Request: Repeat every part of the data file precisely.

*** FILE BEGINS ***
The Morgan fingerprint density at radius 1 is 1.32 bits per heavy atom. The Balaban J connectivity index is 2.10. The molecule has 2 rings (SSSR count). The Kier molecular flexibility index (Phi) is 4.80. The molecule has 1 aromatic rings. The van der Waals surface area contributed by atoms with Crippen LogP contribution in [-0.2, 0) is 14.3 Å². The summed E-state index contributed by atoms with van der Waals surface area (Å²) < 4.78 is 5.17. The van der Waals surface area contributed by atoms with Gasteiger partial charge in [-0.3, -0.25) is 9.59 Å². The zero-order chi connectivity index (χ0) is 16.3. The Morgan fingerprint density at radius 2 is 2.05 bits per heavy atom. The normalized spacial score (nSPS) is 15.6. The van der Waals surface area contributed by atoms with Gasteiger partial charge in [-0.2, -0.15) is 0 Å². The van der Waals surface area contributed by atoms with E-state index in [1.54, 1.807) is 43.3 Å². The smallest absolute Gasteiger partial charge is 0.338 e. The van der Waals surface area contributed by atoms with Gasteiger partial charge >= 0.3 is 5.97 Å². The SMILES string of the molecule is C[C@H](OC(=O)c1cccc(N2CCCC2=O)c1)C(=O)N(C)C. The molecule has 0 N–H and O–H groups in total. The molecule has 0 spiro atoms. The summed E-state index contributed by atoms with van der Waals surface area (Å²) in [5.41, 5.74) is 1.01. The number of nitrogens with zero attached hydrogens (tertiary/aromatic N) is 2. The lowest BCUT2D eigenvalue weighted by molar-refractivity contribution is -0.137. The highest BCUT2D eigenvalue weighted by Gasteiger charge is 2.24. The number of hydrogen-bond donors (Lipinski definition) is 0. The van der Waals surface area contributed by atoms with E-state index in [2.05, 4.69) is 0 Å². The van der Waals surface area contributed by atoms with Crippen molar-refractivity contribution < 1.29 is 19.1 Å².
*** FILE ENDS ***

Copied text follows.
The Morgan fingerprint density at radius 1 is 1.32 bits per heavy atom. The Balaban J connectivity index is 2.10. The molecule has 2 rings (SSSR count). The Kier molecular flexibility index (Phi) is 4.80. The molecule has 1 aromatic rings. The van der Waals surface area contributed by atoms with Crippen LogP contribution in [-0.2, 0) is 14.3 Å². The summed E-state index contributed by atoms with van der Waals surface area (Å²) < 4.78 is 5.17. The van der Waals surface area contributed by atoms with Gasteiger partial charge in [-0.3, -0.25) is 9.59 Å². The zero-order chi connectivity index (χ0) is 16.3. The Morgan fingerprint density at radius 2 is 2.05 bits per heavy atom. The normalized spacial score (nSPS) is 15.6. The van der Waals surface area contributed by atoms with Gasteiger partial charge in [-0.2, -0.15) is 0 Å². The van der Waals surface area contributed by atoms with E-state index in [1.54, 1.807) is 43.3 Å². The smallest absolute Gasteiger partial charge is 0.338 e. The van der Waals surface area contributed by atoms with Gasteiger partial charge >= 0.3 is 5.97 Å². The SMILES string of the molecule is C[C@H](OC(=O)c1cccc(N2CCCC2=O)c1)C(=O)N(C)C. The molecule has 0 N–H and O–H groups in total. The molecule has 0 spiro atoms. The summed E-state index contributed by atoms with van der Waals surface area (Å²) in [5.41, 5.74) is 1.01. The number of nitrogens with zero attached hydrogens (tertiary/aromatic N) is 2. The lowest BCUT2D eigenvalue weighted by molar-refractivity contribution is -0.137. The highest BCUT2D eigenvalue weighted by Gasteiger charge is 2.24. The number of hydrogen-bond donors (Lipinski definition) is 0. The van der Waals surface area contributed by atoms with E-state index in [2.05, 4.69) is 0 Å². The van der Waals surface area contributed by atoms with Crippen molar-refractivity contribution < 1.29 is 19.1 Å².